Deputy CIO/G6 Gary Wang followed up General Ferrell’s comments with discussions of Army mobility and cloud computing. One thing Mr. Wang clarified is that the Army is unlikely to ever adopt a Bring-Your-Own-Device policy. Rather, it will use a “Select Your Own Device” approach with a limited number of devices being acceptable for use within the Army enterprise. Security for mobile devices will be implemented using multi-factor authentication, including passwords, PINs, and biometrics. Mr. Wang also emphasized that the Army is interested in so-called “extreme mobility.” These are solutions that enable mobility in extreme situations like harsh, disconnected environments.

Concerning the Army’s use of cloud computing, Mr. Wang had only marginally encouraging news for the audience, expressing the opinion that interoperability is lacking in the available industry solutions and hinting that its absence is hindering the Army’s interest. Until this situation changes, he noted, the Army will likely remain limited to using “commoditized” cloud solutions, which could mean solutions that do not allow mission critical apps to be placed in cloud environments.

Lastly, Doug Wiltsie, explained in greater detail where the Army’s efforts are as far as its larger initiatives are concerned. For example, regarding NETMOD, Mr. Wiltsie said he anticipates that all JRSS which have been procured to this point will be in place by end of CY 2015. Additionally, all MPLS gear will be in place in the CONUS and in Europe by the end of FY 2016, somewhat contradicting General Ferrell, who said Europe would be integrated by the end of FY 2017. The Army will then turn to PACOM to increase bandwidth in Korea. After these efforts are complete, said Mr. Wiltsie, the Army will “back into” Japan, Hawaii, and Alaska. The biggest technical challenge the Army currently faces in this effort is maintaining high enough bandwidth across the Pacific Ocean for enterprise services like unified communications to be used. Otherwise, the available budget will determine the pace, meaning that the return of sequestration could/will slow things considerably.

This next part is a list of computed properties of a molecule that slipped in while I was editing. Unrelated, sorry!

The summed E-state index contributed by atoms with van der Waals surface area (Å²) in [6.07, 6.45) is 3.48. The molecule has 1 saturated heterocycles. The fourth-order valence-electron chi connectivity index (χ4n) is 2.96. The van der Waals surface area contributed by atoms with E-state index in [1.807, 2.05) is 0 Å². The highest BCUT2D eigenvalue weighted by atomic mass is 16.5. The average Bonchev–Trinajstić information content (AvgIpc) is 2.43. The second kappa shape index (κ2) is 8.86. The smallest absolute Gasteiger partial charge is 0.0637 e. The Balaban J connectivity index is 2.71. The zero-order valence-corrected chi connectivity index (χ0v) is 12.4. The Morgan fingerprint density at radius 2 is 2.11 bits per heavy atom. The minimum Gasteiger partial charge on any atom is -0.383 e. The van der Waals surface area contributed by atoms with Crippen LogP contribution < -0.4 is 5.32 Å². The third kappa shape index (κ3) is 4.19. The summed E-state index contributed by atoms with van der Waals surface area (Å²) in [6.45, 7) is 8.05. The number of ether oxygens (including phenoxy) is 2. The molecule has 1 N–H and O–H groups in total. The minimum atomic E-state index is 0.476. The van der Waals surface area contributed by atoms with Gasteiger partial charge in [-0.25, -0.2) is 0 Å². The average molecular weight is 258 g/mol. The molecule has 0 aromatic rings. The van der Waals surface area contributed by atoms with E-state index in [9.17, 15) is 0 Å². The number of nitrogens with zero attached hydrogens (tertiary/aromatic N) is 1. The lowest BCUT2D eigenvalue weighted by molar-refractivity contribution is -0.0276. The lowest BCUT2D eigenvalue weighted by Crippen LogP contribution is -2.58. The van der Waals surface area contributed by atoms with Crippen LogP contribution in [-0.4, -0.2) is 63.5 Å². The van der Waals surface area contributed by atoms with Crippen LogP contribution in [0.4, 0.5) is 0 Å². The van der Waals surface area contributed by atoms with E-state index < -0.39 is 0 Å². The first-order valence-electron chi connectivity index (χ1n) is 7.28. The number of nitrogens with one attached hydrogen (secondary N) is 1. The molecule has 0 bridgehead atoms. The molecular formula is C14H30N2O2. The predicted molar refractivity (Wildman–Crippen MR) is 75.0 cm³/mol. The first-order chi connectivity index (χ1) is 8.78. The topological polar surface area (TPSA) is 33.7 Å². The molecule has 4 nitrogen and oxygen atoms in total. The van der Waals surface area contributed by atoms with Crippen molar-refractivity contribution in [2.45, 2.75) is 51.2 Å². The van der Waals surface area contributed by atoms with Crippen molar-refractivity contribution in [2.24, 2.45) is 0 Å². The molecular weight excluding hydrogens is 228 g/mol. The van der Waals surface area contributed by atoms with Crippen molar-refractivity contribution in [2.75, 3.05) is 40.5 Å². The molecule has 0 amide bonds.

Mr. Wiltsie confirmed that an Indefinite Delivery, Indefinite Quantity contract is being put together for the implementation of the Home Station Mission Command concept at all division, corps, and army headquarters, in addition to all of the Combatant Commands. This effort will progress in FY 2016, suggesting that vendors should keep their eyes peeled for related market research to appear next fiscal year.

Lastly, Mr. Wiltsie shared a few tidbits about the long-awaited unified communications RFP and about Army cloud. First, concerning UC, he optimistically expects the RFP to come out in FY 2016, with plans to award by Q1 of FY 2017 at the latest. Interested vendors probably know that this timetable is a long-shot, but best to be prepared, just in case. Turning to cloud, Mr. Wiltsie revealed that the Army’s first Cloud Access Point is being stood up as part of a pilot at the Redstone Arsenal. The effort there is currently collapsing numerous data centers into a single contractor owned, contractor operated facility on Army premises. Wiltsie characterized the facility as a multi-tenant, on-premise, private COCO cloud. The project is billed as a pilot, but its success likely means that the Redstone Cloud will become one of the Army’s de facto commercial cloud environments. A successful pilot probably also means that the creation of the Redstone Cloud is likely to be the model for creating additional army CAPs moving forward.